Credit Suisse is to roll out a programme allowing nannies to accompany employees travelling on business trips with infants. From January 2016, the bank will pay for nannies’ travel and subsistence costs.
The organisation will also extend its paid parental leave policy from 12 weeks to 20 weeks for its 8,500 US employees. It will offer the additional eight weeks in a bid to attract and retain top talent.
The policy applies to hourly and salaried employees who work at least 20 hours a week and are primary caregivers. The leave can be taken at any time in the 12 months following a baby’s birth.
Elizabeth Donnelly, head of benefits for the Americas at Credit Suisse, said: “We recognise that some women must travel as part of their jobs at the bank. We are happy to pay for nannies to accompany these women on business trips during the first year of the child’s life.”
Sarah-Jane Butler, director and founder of Parental Choice, added: “It is easy to underestimate the positive impact supporting working parents can have.
“There is no need for large expensive tick-box gestures; rather understanding the particular stresses and pressure points that affect employees with children, such as travelling with infants or finding the right childcare, can generate a huge amount of goodwill and loyalty. A little goes a long way.”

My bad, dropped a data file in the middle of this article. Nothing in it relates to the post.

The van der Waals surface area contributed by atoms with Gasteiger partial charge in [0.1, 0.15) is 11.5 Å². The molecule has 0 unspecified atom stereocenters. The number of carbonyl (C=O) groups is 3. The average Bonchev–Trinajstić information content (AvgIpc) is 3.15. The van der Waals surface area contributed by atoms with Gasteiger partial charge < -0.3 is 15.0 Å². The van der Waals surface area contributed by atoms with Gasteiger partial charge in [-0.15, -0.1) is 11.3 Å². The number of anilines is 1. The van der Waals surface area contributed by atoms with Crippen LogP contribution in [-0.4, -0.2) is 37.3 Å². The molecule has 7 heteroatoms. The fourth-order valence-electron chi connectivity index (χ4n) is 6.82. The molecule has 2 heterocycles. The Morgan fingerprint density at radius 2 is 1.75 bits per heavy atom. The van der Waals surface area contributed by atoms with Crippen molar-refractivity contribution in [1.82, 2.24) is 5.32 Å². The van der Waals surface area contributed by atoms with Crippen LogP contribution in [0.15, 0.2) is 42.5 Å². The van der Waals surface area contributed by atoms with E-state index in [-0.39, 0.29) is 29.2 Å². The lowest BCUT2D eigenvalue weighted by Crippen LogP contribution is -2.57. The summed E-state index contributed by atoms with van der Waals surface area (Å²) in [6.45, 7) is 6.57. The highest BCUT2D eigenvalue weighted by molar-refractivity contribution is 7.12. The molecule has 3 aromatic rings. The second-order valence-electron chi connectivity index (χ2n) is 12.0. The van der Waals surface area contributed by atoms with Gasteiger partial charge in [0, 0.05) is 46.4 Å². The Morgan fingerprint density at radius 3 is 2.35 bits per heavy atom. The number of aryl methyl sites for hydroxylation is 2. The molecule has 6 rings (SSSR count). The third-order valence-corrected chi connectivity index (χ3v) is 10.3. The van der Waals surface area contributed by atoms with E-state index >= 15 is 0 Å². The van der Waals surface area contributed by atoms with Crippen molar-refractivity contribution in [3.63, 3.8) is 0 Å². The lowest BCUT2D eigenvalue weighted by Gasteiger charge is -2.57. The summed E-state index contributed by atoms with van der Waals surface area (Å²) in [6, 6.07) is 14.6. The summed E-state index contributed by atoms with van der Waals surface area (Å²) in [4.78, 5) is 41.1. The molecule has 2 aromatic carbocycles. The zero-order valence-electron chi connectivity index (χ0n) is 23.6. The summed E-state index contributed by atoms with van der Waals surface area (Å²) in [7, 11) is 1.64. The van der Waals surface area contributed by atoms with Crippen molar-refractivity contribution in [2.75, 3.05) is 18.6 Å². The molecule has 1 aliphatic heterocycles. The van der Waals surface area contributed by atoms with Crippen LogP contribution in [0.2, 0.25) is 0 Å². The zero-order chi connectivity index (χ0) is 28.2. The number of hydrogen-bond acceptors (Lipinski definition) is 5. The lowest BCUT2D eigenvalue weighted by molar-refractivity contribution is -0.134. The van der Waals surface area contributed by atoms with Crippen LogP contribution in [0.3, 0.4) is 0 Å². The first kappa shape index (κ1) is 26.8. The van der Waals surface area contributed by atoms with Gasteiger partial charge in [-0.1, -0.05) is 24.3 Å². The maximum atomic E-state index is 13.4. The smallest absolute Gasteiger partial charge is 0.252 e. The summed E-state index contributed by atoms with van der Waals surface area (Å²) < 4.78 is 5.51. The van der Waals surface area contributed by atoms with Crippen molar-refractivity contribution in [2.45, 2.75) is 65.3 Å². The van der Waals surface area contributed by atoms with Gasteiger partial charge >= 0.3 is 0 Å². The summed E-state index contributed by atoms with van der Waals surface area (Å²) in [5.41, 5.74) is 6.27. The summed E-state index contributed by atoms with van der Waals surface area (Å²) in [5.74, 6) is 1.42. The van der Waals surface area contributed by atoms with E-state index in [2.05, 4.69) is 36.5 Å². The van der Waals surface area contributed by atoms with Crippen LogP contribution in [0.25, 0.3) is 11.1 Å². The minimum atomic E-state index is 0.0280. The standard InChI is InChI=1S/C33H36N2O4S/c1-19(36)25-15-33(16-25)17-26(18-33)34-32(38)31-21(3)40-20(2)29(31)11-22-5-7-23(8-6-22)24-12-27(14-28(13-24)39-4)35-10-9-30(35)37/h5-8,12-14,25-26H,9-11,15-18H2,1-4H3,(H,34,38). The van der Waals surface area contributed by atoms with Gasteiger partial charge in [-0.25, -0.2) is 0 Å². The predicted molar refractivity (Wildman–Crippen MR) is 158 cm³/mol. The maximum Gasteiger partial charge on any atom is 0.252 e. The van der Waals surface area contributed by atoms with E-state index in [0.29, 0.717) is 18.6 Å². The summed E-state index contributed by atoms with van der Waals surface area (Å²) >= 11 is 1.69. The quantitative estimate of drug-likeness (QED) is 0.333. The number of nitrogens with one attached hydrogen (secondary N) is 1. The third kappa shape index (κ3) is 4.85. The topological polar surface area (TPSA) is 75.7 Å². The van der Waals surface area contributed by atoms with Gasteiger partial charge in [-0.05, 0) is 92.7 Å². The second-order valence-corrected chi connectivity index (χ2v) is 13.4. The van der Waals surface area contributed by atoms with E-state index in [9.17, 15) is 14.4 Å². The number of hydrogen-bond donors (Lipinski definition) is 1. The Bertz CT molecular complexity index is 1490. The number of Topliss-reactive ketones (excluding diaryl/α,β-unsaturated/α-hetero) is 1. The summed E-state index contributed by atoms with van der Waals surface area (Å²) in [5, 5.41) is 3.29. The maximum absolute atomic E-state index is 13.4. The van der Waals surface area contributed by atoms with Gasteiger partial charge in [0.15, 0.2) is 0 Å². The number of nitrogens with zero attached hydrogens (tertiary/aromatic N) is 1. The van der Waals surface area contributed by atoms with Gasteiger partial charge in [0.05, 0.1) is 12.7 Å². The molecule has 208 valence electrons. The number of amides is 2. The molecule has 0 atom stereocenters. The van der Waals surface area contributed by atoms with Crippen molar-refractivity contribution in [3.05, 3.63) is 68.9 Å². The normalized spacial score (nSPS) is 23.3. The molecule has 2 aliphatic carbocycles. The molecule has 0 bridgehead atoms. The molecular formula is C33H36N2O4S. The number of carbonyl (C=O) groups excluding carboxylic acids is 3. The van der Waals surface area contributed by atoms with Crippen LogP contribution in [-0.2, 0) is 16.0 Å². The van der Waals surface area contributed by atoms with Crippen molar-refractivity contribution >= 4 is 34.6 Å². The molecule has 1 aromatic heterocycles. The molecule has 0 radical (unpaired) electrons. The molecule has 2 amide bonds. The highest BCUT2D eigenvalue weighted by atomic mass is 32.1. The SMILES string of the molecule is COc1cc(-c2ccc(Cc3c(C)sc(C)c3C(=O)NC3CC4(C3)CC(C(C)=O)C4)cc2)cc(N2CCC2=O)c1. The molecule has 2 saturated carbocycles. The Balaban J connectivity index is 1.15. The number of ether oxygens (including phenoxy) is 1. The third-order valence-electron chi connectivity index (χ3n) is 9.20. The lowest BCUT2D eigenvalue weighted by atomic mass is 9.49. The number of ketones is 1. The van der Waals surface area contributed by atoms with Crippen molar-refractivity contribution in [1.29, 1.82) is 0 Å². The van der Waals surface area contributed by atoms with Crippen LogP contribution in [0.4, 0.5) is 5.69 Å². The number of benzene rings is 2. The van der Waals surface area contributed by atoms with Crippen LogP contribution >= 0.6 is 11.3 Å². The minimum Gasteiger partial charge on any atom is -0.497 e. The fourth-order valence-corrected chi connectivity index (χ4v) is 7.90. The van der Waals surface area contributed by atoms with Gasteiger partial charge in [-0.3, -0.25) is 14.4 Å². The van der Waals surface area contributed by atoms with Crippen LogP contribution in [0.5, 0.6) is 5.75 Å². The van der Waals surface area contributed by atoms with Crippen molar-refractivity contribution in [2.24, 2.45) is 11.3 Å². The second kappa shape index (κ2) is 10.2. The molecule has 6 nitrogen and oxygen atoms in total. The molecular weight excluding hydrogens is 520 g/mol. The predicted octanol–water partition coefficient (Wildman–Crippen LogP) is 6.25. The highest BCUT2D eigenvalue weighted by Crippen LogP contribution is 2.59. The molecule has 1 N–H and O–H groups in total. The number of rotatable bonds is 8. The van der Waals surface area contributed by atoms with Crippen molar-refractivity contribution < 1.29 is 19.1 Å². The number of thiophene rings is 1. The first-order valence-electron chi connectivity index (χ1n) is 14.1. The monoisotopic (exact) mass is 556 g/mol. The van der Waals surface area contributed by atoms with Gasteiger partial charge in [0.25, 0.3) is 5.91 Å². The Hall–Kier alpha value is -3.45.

Denise Keating, chief executive at the Employers Network for Equality and Inclusion (ENEI), said: “Business travel can be a huge barrier for working parents, especially women as they take on the majority of childcare commitments. Employers who recognise these commitments and are able to take an active role in supporting their employees will benefit by retaining the huge number of very able women who are forced to make choices about their employment due to the need to prioritise their children.”
However, such initiatives should form part of a wider culture of support, including flexible working arrangements. Employers must also ensure that unconscious bias against parents is not at work when assigning projects and promotions, said Keating.
She added: “There is a huge opportunity for UK employers to do much more around retaining parents in the workplace. The ‘super-mum’ is something that very few mothers can realistically achieve, but they still want to have successful and fulfilling careers.”